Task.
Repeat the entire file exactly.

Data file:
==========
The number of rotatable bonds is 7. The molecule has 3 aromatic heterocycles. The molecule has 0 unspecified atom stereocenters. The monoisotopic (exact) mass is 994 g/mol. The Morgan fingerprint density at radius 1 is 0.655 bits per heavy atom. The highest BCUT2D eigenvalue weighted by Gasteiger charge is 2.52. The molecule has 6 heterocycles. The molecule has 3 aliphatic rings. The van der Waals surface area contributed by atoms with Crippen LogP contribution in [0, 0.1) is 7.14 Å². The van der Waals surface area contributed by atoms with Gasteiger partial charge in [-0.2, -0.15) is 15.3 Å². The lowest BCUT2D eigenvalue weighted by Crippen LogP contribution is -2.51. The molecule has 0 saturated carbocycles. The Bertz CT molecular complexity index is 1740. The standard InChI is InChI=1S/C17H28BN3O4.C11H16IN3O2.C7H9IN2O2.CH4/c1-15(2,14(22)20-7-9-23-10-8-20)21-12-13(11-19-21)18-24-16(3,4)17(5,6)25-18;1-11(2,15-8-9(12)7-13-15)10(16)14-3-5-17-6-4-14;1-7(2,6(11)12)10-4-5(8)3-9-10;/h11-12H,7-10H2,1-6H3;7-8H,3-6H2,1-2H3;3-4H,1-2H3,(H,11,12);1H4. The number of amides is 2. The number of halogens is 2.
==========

The number of rotatable bonds is 7. The molecule has 3 aromatic heterocycles. The molecule has 0 unspecified atom stereocenters. The monoisotopic (exact) mass is 994 g/mol. The Morgan fingerprint density at radius 1 is 0.655 bits per heavy atom. The highest BCUT2D eigenvalue weighted by Gasteiger charge is 2.52. The molecule has 6 heterocycles. The molecule has 3 aliphatic rings. The van der Waals surface area contributed by atoms with Crippen LogP contribution in [0, 0.1) is 7.14 Å². The van der Waals surface area contributed by atoms with Gasteiger partial charge in [-0.2, -0.15) is 15.3 Å². The lowest BCUT2D eigenvalue weighted by Crippen LogP contribution is -2.51. The molecule has 0 saturated carbocycles. The Bertz CT molecular complexity index is 1740. The standard InChI is InChI=1S/C17H28BN3O4.C11H16IN3O2.C7H9IN2O2.CH4/c1-15(2,14(22)20-7-9-23-10-8-20)21-12-13(11-19-21)18-24-16(3,4)17(5,6)25-18;1-11(2,15-8-9(12)7-13-15)10(16)14-3-5-17-6-4-14;1-7(2,6(11)12)10-4-5(8)3-9-10;/h11-12H,7-10H2,1-6H3;7-8H,3-6H2,1-2H3;3-4H,1-2H3,(H,11,12);1H4. The number of amides is 2. The number of halogens is 2.